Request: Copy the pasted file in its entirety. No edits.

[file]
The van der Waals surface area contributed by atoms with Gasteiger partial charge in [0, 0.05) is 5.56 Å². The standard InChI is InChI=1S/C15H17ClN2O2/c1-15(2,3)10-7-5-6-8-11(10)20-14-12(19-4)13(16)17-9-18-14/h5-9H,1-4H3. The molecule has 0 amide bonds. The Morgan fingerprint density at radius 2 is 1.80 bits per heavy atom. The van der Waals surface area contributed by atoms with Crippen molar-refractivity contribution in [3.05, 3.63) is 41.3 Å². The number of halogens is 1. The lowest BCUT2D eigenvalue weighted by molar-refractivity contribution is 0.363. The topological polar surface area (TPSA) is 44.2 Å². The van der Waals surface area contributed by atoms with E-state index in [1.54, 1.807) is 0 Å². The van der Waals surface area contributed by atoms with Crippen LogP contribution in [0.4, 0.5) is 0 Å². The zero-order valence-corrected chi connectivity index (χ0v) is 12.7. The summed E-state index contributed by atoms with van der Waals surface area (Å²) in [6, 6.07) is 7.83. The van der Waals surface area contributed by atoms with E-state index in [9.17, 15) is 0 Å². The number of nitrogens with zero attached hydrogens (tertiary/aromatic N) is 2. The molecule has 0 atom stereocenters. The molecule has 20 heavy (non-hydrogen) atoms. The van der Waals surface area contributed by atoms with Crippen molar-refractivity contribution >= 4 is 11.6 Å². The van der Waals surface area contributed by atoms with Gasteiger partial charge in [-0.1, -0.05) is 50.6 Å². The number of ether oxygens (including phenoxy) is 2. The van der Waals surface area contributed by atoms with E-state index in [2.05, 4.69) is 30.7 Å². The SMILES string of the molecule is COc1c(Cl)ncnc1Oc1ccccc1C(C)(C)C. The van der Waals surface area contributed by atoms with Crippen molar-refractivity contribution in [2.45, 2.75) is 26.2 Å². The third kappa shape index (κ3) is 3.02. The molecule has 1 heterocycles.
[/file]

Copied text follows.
The van der Waals surface area contributed by atoms with Gasteiger partial charge in [0, 0.05) is 5.56 Å². The standard InChI is InChI=1S/C15H17ClN2O2/c1-15(2,3)10-7-5-6-8-11(10)20-14-12(19-4)13(16)17-9-18-14/h5-9H,1-4H3. The molecule has 0 amide bonds. The Morgan fingerprint density at radius 2 is 1.80 bits per heavy atom. The van der Waals surface area contributed by atoms with Crippen molar-refractivity contribution in [3.05, 3.63) is 41.3 Å². The number of halogens is 1. The lowest BCUT2D eigenvalue weighted by molar-refractivity contribution is 0.363. The topological polar surface area (TPSA) is 44.2 Å². The van der Waals surface area contributed by atoms with E-state index in [1.54, 1.807) is 0 Å². The van der Waals surface area contributed by atoms with Crippen LogP contribution in [0.4, 0.5) is 0 Å². The zero-order valence-corrected chi connectivity index (χ0v) is 12.7. The summed E-state index contributed by atoms with van der Waals surface area (Å²) in [6, 6.07) is 7.83. The van der Waals surface area contributed by atoms with E-state index in [9.17, 15) is 0 Å². The number of nitrogens with zero attached hydrogens (tertiary/aromatic N) is 2. The molecule has 0 atom stereocenters. The molecule has 20 heavy (non-hydrogen) atoms. The van der Waals surface area contributed by atoms with Crippen molar-refractivity contribution >= 4 is 11.6 Å². The van der Waals surface area contributed by atoms with Gasteiger partial charge in [-0.1, -0.05) is 50.6 Å². The number of ether oxygens (including phenoxy) is 2. The van der Waals surface area contributed by atoms with E-state index in [2.05, 4.69) is 30.7 Å². The SMILES string of the molecule is COc1c(Cl)ncnc1Oc1ccccc1C(C)(C)C. The van der Waals surface area contributed by atoms with Crippen molar-refractivity contribution in [2.45, 2.75) is 26.2 Å². The third kappa shape index (κ3) is 3.02. The molecule has 1 heterocycles.